Zoologists have generally placed acoels on the earliest branch of the bilaterians — before the split between protostomes and deuterostomes — because the worms lack so many key features such as a separate mouth and anus, a central nervous system and organs to filter waste.(From Nature News).
Click for larger version.
After analysing sequences from nuclear DNA, the group made a separate evolutionary tree based on genes in mitochondria. They also studied microRNAs, which regulate gene expression but do not code for proteins. According to co-author Kevin Peterson, a palaeontologist at Dartmouth College in Hanover, New Hampshire, microRNAs are particularly useful for studying deep evolutionary relationships. The team found that acoels have a type of microRNA known to be specific to deuterostomes, suggesting that they are related. [Emphasis added.]Really? This microRNA evidence weighs more than the fact that Acoels have no anus, etc.? The researchers did not only use microRNA:
Here we assemble three independent data sets—mitochondrial genes, a phylogenomic data set of 38,330 amino-acid positions and new microRNA (miRNA) complements—and show that the position of Acoelomorpha is strongly affected by a long-branch attraction (LBA) artefact. When we minimize LBA we find consistent support for a position of both acoelomorphs and Xenoturbella within the deuterostomes.Okay, but since I don't give much credence to microRNA compared to presence/absence of separate mouth/anus and central nervous system, what would happen to the inference if the microRNA data were taken out?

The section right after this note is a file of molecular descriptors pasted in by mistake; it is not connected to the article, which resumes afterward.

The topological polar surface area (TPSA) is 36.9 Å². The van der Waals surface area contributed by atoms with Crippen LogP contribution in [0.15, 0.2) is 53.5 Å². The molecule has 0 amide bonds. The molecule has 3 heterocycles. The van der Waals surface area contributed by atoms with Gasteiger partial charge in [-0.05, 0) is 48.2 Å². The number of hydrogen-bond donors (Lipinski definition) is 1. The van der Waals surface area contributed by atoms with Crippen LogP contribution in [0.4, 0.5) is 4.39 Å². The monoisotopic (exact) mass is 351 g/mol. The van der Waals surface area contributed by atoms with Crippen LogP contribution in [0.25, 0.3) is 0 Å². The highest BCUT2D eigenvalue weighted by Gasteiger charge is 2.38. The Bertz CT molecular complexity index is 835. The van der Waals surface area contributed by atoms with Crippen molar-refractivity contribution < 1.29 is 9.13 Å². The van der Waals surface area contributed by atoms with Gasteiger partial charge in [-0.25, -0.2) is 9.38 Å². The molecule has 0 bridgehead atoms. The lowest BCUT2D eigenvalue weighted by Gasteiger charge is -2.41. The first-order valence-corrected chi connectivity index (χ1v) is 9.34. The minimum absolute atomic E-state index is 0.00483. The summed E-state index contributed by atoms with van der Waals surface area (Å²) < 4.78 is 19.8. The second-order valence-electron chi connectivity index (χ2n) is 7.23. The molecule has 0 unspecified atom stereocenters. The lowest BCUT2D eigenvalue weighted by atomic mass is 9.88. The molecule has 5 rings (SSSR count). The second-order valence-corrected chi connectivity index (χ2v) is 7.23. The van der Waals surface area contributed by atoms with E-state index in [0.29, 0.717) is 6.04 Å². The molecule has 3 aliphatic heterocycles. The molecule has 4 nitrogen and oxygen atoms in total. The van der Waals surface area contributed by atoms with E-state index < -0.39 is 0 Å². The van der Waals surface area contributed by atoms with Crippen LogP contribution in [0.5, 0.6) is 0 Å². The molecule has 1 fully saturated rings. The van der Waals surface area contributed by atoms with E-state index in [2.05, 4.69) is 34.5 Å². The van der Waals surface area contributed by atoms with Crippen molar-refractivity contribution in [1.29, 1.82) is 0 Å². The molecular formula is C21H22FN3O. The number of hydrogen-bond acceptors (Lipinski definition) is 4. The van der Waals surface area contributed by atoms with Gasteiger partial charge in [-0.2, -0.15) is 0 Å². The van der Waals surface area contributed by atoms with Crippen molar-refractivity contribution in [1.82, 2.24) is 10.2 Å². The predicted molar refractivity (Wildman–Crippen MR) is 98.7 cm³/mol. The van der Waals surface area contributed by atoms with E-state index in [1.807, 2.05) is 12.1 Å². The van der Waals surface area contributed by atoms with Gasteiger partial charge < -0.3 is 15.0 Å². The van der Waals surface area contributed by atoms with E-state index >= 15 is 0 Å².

Unlike some other researchers who like very much that we have a living form ancestral to all bilaterians (organisms with bilateral symmetry), my problem here is that we are asked to believe that an ancestor of Acoels had separate mouth and anus, etc., but then lost those later on. The hell?! One biology lab manual I used once had the text "the critical invention of the anus", and I think this is apt. What happens to a lineage that makes it lose it's anus, and instead start barfing out excrements?
Philippe, H., Brinkmann, H., Copley, R., Moroz, L., Nakano, H., Poustka, A., Wallberg, A., Peterson, K., & Telford, M. (2011). Acoelomorph flatworms are deuterostomes related to Xenoturbella Nature, 470 (7333), 255-258 DOI: 10.1038/nature09676